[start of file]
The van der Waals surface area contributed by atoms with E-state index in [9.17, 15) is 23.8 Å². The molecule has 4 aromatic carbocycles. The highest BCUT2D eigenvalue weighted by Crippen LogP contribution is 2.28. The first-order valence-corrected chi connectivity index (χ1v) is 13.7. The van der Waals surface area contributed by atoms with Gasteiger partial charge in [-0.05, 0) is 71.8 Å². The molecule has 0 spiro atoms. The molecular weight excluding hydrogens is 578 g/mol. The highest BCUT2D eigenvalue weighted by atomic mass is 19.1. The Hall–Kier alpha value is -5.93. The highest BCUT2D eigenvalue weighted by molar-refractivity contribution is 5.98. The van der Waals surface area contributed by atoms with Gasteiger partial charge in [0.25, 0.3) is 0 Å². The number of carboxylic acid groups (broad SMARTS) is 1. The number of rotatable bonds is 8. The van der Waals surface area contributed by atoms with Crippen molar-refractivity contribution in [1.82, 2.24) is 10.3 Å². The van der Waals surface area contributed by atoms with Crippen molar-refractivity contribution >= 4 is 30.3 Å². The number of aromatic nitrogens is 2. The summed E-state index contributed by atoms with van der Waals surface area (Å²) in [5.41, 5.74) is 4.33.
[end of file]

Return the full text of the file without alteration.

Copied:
The van der Waals surface area contributed by atoms with E-state index in [9.17, 15) is 23.8 Å². The molecule has 4 aromatic carbocycles. The highest BCUT2D eigenvalue weighted by Crippen LogP contribution is 2.28. The first-order valence-corrected chi connectivity index (χ1v) is 13.7. The van der Waals surface area contributed by atoms with Gasteiger partial charge in [-0.05, 0) is 71.8 Å². The molecule has 0 spiro atoms. The molecular weight excluding hydrogens is 578 g/mol. The highest BCUT2D eigenvalue weighted by atomic mass is 19.1. The Hall–Kier alpha value is -5.93. The highest BCUT2D eigenvalue weighted by molar-refractivity contribution is 5.98. The van der Waals surface area contributed by atoms with Gasteiger partial charge in [0.25, 0.3) is 0 Å². The number of carboxylic acid groups (broad SMARTS) is 1. The number of rotatable bonds is 8. The van der Waals surface area contributed by atoms with Crippen molar-refractivity contribution in [1.82, 2.24) is 10.3 Å². The van der Waals surface area contributed by atoms with Crippen molar-refractivity contribution >= 4 is 30.3 Å². The number of aromatic nitrogens is 2. The summed E-state index contributed by atoms with van der Waals surface area (Å²) in [5.41, 5.74) is 4.33.